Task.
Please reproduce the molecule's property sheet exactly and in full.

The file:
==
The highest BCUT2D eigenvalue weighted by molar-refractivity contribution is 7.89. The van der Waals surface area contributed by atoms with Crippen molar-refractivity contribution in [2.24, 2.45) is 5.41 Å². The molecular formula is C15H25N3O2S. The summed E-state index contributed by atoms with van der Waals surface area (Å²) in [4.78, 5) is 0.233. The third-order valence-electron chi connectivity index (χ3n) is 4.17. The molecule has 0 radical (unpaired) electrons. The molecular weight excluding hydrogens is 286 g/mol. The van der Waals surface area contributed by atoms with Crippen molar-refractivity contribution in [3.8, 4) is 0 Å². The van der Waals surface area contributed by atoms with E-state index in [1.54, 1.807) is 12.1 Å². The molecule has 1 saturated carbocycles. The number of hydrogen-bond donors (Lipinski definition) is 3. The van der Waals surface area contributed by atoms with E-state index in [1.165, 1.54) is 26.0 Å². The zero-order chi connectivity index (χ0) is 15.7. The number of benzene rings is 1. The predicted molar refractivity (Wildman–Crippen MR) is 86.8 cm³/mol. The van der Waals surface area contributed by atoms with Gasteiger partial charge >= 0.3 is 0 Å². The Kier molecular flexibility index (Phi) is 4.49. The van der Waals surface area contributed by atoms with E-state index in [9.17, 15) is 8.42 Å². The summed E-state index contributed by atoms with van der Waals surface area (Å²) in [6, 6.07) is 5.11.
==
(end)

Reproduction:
The highest BCUT2D eigenvalue weighted by molar-refractivity contribution is 7.89. The van der Waals surface area contributed by atoms with Crippen molar-refractivity contribution in [2.24, 2.45) is 5.41 Å². The molecular formula is C15H25N3O2S. The summed E-state index contributed by atoms with van der Waals surface area (Å²) in [4.78, 5) is 0.233. The third-order valence-electron chi connectivity index (χ3n) is 4.17. The molecule has 0 radical (unpaired) electrons. The molecular weight excluding hydrogens is 286 g/mol. The van der Waals surface area contributed by atoms with Crippen molar-refractivity contribution in [3.8, 4) is 0 Å². The van der Waals surface area contributed by atoms with E-state index in [1.54, 1.807) is 12.1 Å². The molecule has 1 saturated carbocycles. The number of hydrogen-bond donors (Lipinski definition) is 3. The van der Waals surface area contributed by atoms with E-state index in [1.165, 1.54) is 26.0 Å². The zero-order chi connectivity index (χ0) is 15.7. The number of benzene rings is 1. The predicted molar refractivity (Wildman–Crippen MR) is 86.8 cm³/mol. The van der Waals surface area contributed by atoms with Gasteiger partial charge >= 0.3 is 0 Å². The Kier molecular flexibility index (Phi) is 4.49. The van der Waals surface area contributed by atoms with E-state index in [9.17, 15) is 8.42 Å². The summed E-state index contributed by atoms with van der Waals surface area (Å²) in [6, 6.07) is 5.11.